Many writers who joined Twitter after Emma Lombard (in my case in 2019), have learnt a lot from her. Not just about how to Twitter as a writer, but also from her blog posts and the example she’s set in areas like developing your author platform as an unpublished author. But Emma is no longer unpublished. I’m excited to say that her debut novel, historical fiction Discerning Grace (book 1) is out now, and to be posting this interview with Emma about it.
What lies beyond querying, should we be fortunate enough to have a literary agent offer us representation? In this interview, Halla Williams describes how she came to write the #Pitmad pitch which in March 2020 led to signing with her literary agent, and what signing and the early stages of working with her agent have been like, over the course of a year like few others.
If you’re querying, you’re most likely hoping to snag a literary agent. But what about the other option -Small Presses? If you consider signing with one, how will you know you’ve found the right one for this particular project, or for you as an author? And what is signing and working with a Small Press like? In these interviews, I talk to Nikky Lee, C.G. Volgars and Alexandra Beaumont about their experience of querying, identifying the right Indie Publisher, and the early stages of working with their publisher.
Social media is an ideal space to think about how you present and to begin interacting publicly as a writer. Twitter and Instagram have thriving Writing Communities, where you can find your tribe. A Facebook page (or Instagram) are great spaces to share your writing life and books with personal contacts, while any of these plus Pinterest, Youtube and others are potential spaces to reach readers and promote your published works. So which social media is most appropriate to you as a writer, which account is best to start with and how do you get started?
As a member of a querying writers group, I’ve watched writers wait 6 months to receive full manuscript rejections, or go months without receiving so much as a form rejection for queries. I’ve learned a lot about having realistic expectations and how to tackle the querying process. In this post, I interview some of those writers, with the aim of giving newly querying writers insights into what to expect on your journey, and advice. And to give those of you already on your querying journey a chance to reflect and possibly tweak your approach to querying.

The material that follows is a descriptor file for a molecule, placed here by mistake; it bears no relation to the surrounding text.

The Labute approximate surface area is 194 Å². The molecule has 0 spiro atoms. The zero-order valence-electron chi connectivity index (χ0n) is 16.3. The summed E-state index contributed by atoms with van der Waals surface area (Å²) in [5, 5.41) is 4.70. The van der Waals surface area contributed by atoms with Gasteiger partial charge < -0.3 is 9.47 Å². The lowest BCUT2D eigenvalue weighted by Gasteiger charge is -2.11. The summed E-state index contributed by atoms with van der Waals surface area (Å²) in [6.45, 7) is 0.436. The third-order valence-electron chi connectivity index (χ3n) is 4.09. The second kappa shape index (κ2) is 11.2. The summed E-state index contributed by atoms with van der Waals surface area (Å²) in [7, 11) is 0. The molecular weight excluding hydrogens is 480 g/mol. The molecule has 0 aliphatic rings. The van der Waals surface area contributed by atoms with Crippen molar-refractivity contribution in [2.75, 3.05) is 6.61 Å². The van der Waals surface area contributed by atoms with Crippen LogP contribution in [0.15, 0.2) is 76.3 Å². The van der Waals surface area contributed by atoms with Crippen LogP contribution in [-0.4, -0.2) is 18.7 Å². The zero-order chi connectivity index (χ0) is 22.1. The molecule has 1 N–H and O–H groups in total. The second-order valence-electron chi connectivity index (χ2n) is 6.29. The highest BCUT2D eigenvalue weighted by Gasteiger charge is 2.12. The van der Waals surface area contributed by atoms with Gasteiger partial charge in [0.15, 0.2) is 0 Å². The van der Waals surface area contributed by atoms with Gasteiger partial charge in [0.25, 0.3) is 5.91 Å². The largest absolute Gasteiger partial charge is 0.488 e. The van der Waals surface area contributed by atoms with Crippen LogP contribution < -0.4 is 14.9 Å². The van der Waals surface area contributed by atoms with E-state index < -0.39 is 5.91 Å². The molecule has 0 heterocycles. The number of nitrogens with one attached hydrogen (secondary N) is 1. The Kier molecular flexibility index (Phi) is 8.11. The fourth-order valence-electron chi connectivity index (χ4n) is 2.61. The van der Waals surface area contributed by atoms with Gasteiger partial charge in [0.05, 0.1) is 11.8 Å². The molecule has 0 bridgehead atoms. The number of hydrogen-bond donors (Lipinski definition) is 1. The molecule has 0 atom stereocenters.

I know of ten parties on twitter to pitch your novel to literary agents and three author mentoring programs, throughout the year. In this post you’ll find links to every pitch party website, a twitter mentoring event, and parties listed by calendar month.
Like many writers, one of the things I loved about joining Twitter’s #WritingCommunity was the opportunity to discuss the craft and to learn with and from other writers. But as I followed more writers, questions about the business of writing and being an author became difficult to find on my feed. So #StrictlyWriting was born.
With thousands of pitches set to pour through Twitter’s #Pitmad feed for literary agent and indie publisher perusal on Thursday, its time to tell you everything I know about crafting a quality pitch (illustrated with tweet pitch examples, though advice here also applies to query letter pitches). I’ll also give you advice on preparing for pitch party days, which can be chaotic, stressful and discouraging if you participate on your own.
Hashtags boost tweet and post impressions, and on Twitter and Instagram alike, they can help you connect with writers in the #WritingCommunity, and with readers. There are specific hashtags for writing stages, genres, types of writers, promoting books and more. I’ve categorised hashtags by type and purpose to boost your visibility and help you find whatever you’re seeking in Twitter and Instagram’s Writing Communities.